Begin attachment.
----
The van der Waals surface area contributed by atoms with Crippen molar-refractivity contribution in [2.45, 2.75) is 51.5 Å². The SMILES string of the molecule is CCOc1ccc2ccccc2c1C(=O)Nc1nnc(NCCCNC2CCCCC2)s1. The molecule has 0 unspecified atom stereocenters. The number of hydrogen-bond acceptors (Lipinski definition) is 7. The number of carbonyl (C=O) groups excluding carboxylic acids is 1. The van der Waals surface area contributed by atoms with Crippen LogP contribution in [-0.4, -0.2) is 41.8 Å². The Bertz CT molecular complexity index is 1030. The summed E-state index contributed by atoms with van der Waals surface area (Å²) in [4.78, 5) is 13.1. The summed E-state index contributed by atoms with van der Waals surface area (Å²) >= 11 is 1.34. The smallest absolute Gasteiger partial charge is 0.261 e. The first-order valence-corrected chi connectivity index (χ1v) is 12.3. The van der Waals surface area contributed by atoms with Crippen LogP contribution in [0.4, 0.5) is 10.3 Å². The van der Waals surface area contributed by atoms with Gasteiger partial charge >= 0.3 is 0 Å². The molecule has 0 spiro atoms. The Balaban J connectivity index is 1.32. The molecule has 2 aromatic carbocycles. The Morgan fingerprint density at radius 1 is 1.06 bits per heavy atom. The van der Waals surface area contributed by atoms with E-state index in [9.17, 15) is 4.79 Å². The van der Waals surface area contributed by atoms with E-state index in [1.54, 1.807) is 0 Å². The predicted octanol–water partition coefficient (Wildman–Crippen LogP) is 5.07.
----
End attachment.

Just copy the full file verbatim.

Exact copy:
The van der Waals surface area contributed by atoms with Crippen molar-refractivity contribution in [2.45, 2.75) is 51.5 Å². The SMILES string of the molecule is CCOc1ccc2ccccc2c1C(=O)Nc1nnc(NCCCNC2CCCCC2)s1. The molecule has 0 unspecified atom stereocenters. The number of hydrogen-bond acceptors (Lipinski definition) is 7. The number of carbonyl (C=O) groups excluding carboxylic acids is 1. The van der Waals surface area contributed by atoms with Crippen LogP contribution in [-0.4, -0.2) is 41.8 Å². The Bertz CT molecular complexity index is 1030. The summed E-state index contributed by atoms with van der Waals surface area (Å²) in [4.78, 5) is 13.1. The summed E-state index contributed by atoms with van der Waals surface area (Å²) >= 11 is 1.34. The smallest absolute Gasteiger partial charge is 0.261 e. The first-order valence-corrected chi connectivity index (χ1v) is 12.3. The van der Waals surface area contributed by atoms with Crippen LogP contribution in [0.4, 0.5) is 10.3 Å². The van der Waals surface area contributed by atoms with Gasteiger partial charge >= 0.3 is 0 Å². The molecule has 0 spiro atoms. The Balaban J connectivity index is 1.32. The molecule has 2 aromatic carbocycles. The Morgan fingerprint density at radius 1 is 1.06 bits per heavy atom. The van der Waals surface area contributed by atoms with E-state index in [9.17, 15) is 4.79 Å². The van der Waals surface area contributed by atoms with E-state index in [1.54, 1.807) is 0 Å². The predicted octanol–water partition coefficient (Wildman–Crippen LogP) is 5.07.